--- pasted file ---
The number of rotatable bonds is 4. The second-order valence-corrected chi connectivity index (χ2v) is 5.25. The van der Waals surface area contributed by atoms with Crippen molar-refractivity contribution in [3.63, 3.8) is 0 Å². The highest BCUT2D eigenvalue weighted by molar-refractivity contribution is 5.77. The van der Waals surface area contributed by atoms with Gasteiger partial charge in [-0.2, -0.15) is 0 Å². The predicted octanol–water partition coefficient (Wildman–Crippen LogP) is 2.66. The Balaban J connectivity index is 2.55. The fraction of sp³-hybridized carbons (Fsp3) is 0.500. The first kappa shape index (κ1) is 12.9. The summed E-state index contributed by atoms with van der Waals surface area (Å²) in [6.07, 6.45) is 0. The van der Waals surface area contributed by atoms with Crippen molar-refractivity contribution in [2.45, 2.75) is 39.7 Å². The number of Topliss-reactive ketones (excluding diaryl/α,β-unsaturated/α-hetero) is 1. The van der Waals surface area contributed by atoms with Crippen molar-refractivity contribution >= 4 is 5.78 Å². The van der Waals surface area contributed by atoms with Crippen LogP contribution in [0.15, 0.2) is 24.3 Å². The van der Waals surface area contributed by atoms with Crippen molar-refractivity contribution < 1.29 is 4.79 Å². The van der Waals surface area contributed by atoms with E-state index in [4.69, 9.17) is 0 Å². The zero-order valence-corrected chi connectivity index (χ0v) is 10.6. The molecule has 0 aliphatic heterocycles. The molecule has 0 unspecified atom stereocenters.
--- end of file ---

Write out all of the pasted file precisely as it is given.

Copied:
The number of rotatable bonds is 4. The second-order valence-corrected chi connectivity index (χ2v) is 5.25. The van der Waals surface area contributed by atoms with Crippen molar-refractivity contribution in [3.63, 3.8) is 0 Å². The highest BCUT2D eigenvalue weighted by molar-refractivity contribution is 5.77. The van der Waals surface area contributed by atoms with Gasteiger partial charge in [-0.2, -0.15) is 0 Å². The predicted octanol–water partition coefficient (Wildman–Crippen LogP) is 2.66. The Balaban J connectivity index is 2.55. The fraction of sp³-hybridized carbons (Fsp3) is 0.500. The first kappa shape index (κ1) is 12.9. The summed E-state index contributed by atoms with van der Waals surface area (Å²) in [6.07, 6.45) is 0. The van der Waals surface area contributed by atoms with Crippen molar-refractivity contribution in [2.45, 2.75) is 39.7 Å². The number of Topliss-reactive ketones (excluding diaryl/α,β-unsaturated/α-hetero) is 1. The van der Waals surface area contributed by atoms with Crippen molar-refractivity contribution >= 4 is 5.78 Å². The van der Waals surface area contributed by atoms with Crippen LogP contribution in [0.15, 0.2) is 24.3 Å². The van der Waals surface area contributed by atoms with Crippen molar-refractivity contribution < 1.29 is 4.79 Å². The van der Waals surface area contributed by atoms with E-state index in [4.69, 9.17) is 0 Å². The zero-order valence-corrected chi connectivity index (χ0v) is 10.6. The molecule has 0 aliphatic heterocycles. The molecule has 0 unspecified atom stereocenters.